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New Jersey Division of Youth & Family Services v. C.W.

Superior Court of New Jersey, Appellate Division

October 18, 2013

C.W., Defendant-Appellant. IN THE MATTER OF N.D.R., a minor.


Submitted October 2, 2013

On appeal from the Superior Court of New Jersey, Chancery Division, Family Part, Atlantic County, Docket No. FN-01-209-10.

Joseph E. Krakora, Public Defender, attorney for appellant (Anthony J. Van Zwaren, Designated Counsel, on the brief).

John J. Hoffman, Acting Attorney General, attorney for respondent (Lewis A. Scheindlin, Assistant Attorney General, of counsel; Jennifer K. Russo-Belles, Deputy Attorney General, on the brief).

Joseph E. Krakora, Public Defender, Law Guardian, attorney for minor (Noel C. Devlin, Assistant Deputy Public Defender, on the brief).

Before Judges Grall and Waugh.


Defendant C.W. (Cynthia)[2] appeals the Family Part's June 21, 2012 order finding that she had neglected her son N.D.R. (Nick). We affirm the finding of neglect, but narrow the basis of the finding.


We discern the following facts and procedural history from the record on appeal.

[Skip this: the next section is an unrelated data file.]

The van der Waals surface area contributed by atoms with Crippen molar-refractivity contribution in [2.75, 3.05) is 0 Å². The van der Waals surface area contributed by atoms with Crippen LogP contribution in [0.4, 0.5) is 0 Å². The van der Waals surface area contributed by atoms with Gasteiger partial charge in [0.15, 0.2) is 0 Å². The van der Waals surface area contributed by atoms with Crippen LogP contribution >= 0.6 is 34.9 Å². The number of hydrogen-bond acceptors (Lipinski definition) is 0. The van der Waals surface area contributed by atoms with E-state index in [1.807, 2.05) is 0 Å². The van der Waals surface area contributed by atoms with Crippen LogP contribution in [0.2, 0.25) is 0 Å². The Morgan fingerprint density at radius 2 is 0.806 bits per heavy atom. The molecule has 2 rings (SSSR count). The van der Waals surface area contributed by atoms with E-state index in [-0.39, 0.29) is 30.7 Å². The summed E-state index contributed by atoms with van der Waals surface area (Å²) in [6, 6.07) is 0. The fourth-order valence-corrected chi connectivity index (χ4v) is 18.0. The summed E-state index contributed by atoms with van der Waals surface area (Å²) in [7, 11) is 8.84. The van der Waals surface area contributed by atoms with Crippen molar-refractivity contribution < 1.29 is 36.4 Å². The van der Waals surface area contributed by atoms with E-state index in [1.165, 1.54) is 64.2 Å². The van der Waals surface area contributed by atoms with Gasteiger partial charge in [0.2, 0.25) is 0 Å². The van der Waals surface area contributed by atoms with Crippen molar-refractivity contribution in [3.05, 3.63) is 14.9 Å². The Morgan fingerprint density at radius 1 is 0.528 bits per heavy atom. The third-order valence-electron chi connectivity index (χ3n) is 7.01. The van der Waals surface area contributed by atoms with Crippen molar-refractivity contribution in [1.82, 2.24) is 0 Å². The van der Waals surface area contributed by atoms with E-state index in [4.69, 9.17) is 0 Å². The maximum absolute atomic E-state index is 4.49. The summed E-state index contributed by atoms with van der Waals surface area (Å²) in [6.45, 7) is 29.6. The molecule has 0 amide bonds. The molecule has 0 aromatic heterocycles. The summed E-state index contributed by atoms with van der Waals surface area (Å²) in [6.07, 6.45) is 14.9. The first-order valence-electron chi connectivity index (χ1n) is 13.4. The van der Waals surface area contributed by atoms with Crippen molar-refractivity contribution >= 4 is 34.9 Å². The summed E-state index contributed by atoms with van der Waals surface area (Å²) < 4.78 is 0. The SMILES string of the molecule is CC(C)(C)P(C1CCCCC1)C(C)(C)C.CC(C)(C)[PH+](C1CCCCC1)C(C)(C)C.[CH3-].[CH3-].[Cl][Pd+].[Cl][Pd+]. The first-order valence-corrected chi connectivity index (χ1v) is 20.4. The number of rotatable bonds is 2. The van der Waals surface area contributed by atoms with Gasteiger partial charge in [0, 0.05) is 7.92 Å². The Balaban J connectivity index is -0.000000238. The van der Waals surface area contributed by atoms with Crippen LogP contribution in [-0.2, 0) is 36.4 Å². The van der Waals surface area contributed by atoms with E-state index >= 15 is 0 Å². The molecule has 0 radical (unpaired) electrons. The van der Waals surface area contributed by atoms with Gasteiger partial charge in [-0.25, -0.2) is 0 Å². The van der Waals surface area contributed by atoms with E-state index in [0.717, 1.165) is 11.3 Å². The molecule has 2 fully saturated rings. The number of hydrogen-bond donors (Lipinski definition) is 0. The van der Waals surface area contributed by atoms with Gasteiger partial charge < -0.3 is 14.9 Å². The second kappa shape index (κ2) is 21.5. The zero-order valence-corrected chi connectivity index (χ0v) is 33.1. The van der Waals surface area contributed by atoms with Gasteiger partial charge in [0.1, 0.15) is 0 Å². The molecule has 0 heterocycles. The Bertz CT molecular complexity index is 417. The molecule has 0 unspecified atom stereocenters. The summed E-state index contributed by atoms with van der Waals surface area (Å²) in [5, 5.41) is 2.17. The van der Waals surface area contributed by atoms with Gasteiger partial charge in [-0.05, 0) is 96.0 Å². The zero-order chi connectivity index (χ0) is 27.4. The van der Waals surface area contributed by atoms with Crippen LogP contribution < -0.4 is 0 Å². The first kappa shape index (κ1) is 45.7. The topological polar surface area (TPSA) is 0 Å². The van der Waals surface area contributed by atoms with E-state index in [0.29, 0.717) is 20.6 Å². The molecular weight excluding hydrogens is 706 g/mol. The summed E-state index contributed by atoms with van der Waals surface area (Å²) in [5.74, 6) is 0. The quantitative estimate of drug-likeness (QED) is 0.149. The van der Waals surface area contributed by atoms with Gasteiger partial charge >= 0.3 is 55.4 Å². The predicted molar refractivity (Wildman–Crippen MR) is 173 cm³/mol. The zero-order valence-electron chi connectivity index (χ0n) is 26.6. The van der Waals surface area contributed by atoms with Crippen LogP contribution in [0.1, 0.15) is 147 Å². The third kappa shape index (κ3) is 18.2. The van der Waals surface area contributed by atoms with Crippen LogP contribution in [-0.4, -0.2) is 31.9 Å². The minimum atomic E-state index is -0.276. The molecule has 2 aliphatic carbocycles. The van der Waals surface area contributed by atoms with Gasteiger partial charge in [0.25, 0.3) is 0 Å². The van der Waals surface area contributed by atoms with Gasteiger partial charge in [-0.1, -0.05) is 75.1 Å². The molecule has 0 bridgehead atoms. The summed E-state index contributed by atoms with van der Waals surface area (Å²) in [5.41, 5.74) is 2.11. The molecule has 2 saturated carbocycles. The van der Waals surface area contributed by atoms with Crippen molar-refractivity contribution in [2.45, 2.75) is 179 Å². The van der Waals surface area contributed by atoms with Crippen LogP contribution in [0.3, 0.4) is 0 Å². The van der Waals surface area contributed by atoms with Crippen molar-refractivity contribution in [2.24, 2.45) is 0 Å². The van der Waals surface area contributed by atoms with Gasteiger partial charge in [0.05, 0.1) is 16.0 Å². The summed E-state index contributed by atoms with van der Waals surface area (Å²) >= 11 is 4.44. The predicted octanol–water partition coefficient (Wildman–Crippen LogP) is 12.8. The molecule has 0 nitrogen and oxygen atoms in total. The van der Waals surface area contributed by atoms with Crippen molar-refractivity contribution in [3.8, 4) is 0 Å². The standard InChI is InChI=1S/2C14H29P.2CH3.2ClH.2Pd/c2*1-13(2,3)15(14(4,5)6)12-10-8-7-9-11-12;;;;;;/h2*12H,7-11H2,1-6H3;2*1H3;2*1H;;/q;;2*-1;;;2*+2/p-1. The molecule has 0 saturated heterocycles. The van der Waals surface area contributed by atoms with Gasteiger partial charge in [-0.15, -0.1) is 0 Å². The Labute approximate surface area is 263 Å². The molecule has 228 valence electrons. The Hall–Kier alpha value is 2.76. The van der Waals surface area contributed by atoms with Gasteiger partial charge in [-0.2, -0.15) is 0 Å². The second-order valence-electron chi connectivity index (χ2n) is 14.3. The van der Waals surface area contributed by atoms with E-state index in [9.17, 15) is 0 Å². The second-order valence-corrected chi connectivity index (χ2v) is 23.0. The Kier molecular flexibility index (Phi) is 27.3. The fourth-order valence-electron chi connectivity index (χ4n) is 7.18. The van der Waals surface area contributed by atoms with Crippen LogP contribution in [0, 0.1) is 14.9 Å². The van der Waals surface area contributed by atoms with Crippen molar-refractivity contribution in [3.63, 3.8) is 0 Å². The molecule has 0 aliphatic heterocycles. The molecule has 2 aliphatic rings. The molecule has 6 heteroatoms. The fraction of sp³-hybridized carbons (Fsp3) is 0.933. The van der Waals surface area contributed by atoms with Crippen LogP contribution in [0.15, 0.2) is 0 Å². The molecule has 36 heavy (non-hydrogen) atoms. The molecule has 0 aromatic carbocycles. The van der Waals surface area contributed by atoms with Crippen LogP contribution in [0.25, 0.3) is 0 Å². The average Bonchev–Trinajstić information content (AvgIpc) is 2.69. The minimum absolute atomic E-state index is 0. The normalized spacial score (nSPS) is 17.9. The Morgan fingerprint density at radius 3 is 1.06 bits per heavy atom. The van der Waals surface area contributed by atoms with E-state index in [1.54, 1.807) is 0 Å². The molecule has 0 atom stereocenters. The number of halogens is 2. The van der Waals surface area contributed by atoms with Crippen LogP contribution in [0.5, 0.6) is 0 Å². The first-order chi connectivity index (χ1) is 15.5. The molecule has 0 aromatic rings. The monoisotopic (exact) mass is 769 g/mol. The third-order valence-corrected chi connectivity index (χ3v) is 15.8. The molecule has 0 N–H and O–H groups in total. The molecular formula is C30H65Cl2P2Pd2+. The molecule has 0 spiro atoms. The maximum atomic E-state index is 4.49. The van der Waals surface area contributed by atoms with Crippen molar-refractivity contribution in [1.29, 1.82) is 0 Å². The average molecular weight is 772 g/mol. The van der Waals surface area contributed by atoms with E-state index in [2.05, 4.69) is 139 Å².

Cynthia and D.R. (Daniel) are the parents of Nick, who was born in November 2008. The family came to the Division's attention through an anonymous tip in April 2010. Upon further investigation, the Division found a recent article in the Atlantic City Press concerning an incident of domestic violence at their home in the same month. The newspaper reported that Cynthia had stabbed Daniel and hit him with a frying pan. She was arrested and charged with aggravated assault and weapons offenses.[3]

A Division worker went to the couple's home, where she found Daniel and Nick. The worker reported that Nick was safe in his home, which she described as clean and comfortable. A family friend was assisting in caring for Nick. Daniel reported that he did not want to press charges against Cynthia, whom he believed was suffering as a result of the recent death of her parents. He also informed the worker that he believed she might be taking drugs and was in need of counseling.

The caseworker proposed a plan under which Cynthia would not be permitted to return home until she had started to receive services. Daniel did not want to sign the plan unless Cynthia, who was still incarcerated at the time, saw and also signed it.